I used to do a lot of life drawing, and liked to do quick sketches- I have a good line and an ability to capture, quickly, the essence of the model. When I was faced with a three-hour pose which needed analysis rather than instinctive treatment I tended to get lost, bogged down in unnecessary detail. I was lucky enough to be taught by the artist Mario Dubski at the Royal College of Art. He said, when criticizing my drawings, that there were some good elements, but it was not sustained. His words have echoed in my memory and I have applied them to many other things in my life, which has contained an enormous amount of experience gathered in many disparate fields. I readily admit being a dilettante.
In the mysterious meanderings which make up our life we seem to arrive where we belong eventually, although it never seems so during the journey.
Here at the hotel I meet people for two days mostly- some leave after a day and I never have any personal knowledge of them, apart from a brief ‘good morning, I hope you slept well’ (although that is actually a very loaded question for a hotelier which I tend to avoid, just in case they didn’t sleep well, and it had something to do with the hotel).
People pass by and often I spend some very pleasurable time with them, getting to know people very briefly, but not necessarily only superficially. I sometimes see one deep slice of them, but only one aspect, what can be gleaned from a few intense conversations. They seem to me like my life drawing encounters. My relationship with them is fleeting and not sustained. And it seems that this is what I have instinctively chosen, although I never knew it when I chose to become a hotelier…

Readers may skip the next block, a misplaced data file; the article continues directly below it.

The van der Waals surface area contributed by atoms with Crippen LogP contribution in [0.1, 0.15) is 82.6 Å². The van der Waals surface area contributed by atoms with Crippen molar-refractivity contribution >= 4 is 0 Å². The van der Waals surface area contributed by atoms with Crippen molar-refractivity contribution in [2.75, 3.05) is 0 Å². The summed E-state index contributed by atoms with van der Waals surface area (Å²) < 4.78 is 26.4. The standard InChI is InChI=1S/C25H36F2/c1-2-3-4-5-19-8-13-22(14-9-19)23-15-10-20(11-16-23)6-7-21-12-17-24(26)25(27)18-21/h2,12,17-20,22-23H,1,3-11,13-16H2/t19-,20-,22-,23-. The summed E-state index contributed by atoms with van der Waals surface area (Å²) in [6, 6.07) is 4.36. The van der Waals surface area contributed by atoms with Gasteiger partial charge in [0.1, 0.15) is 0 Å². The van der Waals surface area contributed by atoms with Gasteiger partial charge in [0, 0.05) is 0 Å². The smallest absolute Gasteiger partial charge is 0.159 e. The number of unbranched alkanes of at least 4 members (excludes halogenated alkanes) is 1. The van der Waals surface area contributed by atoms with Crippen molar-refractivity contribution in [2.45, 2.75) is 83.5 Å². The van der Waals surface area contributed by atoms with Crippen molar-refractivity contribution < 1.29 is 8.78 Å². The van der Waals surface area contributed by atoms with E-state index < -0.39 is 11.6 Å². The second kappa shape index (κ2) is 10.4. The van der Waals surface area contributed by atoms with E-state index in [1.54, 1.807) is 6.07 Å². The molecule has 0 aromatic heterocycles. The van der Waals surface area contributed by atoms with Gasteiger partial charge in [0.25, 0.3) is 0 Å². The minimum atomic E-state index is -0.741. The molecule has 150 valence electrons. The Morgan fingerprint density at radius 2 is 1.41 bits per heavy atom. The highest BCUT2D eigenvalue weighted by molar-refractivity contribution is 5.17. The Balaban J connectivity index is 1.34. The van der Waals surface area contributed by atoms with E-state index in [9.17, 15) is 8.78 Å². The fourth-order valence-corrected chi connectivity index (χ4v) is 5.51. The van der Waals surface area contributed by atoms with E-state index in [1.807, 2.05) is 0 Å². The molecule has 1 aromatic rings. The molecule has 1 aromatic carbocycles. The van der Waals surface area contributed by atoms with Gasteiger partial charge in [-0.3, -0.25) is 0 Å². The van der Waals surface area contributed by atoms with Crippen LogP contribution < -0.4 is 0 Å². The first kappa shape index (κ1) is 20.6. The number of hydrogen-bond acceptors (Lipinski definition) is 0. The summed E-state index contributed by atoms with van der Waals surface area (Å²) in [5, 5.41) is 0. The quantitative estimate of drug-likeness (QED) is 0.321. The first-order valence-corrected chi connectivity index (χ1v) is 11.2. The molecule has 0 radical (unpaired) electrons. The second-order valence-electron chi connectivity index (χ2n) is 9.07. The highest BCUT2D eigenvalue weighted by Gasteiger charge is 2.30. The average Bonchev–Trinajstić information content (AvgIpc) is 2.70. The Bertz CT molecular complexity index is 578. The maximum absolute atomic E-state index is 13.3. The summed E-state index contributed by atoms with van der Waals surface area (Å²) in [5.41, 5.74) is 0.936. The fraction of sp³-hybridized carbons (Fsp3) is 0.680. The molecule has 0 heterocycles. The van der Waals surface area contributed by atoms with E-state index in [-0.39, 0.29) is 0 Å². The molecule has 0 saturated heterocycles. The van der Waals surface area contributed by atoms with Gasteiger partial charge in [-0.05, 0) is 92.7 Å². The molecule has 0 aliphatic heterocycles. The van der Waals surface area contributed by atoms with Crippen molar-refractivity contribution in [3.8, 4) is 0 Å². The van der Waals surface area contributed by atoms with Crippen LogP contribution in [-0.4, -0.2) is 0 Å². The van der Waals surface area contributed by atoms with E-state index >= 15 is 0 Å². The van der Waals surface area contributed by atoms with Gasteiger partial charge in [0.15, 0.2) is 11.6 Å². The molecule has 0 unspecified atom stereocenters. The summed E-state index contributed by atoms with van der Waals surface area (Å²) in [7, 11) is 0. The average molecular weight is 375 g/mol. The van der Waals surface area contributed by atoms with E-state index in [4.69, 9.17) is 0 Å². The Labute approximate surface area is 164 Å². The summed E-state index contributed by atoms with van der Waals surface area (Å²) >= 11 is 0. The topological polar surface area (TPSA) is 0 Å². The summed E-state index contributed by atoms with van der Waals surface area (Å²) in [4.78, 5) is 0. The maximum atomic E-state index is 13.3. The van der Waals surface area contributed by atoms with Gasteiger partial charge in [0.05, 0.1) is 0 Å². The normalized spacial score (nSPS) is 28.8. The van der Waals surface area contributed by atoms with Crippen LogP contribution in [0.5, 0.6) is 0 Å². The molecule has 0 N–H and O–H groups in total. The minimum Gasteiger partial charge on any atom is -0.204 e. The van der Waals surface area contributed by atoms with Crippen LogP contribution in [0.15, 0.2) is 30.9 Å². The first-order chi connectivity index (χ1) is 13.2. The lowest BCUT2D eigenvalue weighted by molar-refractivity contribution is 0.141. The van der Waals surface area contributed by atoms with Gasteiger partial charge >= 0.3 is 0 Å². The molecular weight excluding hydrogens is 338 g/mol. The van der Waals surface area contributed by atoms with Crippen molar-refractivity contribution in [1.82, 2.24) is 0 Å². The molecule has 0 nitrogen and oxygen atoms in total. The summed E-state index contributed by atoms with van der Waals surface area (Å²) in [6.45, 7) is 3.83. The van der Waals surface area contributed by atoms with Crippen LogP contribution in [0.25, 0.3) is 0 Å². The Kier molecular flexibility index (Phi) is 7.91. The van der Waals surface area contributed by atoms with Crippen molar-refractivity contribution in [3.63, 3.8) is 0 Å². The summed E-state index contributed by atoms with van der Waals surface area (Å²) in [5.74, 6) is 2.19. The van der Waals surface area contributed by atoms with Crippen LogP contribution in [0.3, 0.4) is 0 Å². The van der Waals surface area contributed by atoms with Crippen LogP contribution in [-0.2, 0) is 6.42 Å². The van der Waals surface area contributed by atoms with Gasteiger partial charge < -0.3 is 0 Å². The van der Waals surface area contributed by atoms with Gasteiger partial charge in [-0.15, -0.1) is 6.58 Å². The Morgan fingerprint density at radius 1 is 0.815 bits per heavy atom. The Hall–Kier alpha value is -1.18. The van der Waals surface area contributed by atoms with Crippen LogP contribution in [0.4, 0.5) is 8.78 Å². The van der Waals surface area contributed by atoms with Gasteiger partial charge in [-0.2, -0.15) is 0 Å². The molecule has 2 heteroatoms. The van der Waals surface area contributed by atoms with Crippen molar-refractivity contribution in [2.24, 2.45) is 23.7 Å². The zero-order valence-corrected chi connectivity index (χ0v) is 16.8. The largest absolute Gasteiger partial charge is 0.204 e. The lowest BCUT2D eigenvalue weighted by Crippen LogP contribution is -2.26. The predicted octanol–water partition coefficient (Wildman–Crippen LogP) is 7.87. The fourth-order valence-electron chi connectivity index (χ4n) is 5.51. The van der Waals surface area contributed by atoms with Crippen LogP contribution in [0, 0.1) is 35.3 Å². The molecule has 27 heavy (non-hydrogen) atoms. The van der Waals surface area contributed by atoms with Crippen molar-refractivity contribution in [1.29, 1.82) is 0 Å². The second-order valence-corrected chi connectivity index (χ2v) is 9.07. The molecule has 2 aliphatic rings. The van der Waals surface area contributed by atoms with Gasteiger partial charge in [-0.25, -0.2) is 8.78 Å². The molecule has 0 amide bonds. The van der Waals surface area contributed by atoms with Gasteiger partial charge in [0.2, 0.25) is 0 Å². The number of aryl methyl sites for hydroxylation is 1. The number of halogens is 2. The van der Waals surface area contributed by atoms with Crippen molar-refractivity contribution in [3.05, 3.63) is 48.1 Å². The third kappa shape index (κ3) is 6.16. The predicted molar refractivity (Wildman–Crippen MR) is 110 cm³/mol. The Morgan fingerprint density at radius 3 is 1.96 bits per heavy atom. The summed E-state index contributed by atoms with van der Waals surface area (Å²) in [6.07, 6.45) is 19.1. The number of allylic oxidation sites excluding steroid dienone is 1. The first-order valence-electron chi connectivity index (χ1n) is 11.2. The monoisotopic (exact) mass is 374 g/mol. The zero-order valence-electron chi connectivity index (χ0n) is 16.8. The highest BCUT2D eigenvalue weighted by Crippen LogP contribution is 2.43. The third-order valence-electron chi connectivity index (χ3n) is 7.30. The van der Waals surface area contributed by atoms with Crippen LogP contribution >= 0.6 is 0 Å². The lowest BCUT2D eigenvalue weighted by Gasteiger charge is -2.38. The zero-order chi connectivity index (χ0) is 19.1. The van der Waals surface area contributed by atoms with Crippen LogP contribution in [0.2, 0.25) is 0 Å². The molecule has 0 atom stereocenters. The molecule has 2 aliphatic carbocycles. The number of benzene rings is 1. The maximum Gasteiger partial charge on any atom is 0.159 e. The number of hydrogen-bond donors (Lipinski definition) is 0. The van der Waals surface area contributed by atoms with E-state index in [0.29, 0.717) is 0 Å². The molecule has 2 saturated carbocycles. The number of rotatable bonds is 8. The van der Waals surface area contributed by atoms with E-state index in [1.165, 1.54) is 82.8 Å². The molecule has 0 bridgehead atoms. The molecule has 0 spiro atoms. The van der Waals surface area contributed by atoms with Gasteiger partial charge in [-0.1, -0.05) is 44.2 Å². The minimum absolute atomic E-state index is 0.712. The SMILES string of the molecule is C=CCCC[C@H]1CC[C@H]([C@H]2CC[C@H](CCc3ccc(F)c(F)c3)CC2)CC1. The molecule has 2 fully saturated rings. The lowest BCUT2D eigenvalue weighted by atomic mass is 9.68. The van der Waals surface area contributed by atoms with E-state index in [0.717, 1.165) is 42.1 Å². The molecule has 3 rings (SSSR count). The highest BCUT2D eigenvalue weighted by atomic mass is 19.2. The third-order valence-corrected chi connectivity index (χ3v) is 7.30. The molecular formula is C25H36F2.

Above to the right is Joel, an Israeli physicist who is on holiday in Mali with his wife Anat, a linguist. To the left of Anat you see the Swiss photographer Ralph. We had two lovely days together full of interesting discussions about EVERYTHING intermixed with a great deal of laughter. Joel told me that colours are light waves, and we perceive them as different colours because of the frequency of the waves- some are closer waves and some are longer. The sky for instance is blue because of this, (although I can’t quite remember whether the waves are long or short-) but of course you know all of this already. I asked if my new bogolan pattern could be used as an illustration of this light and colour phenomenon. He said it was perfect.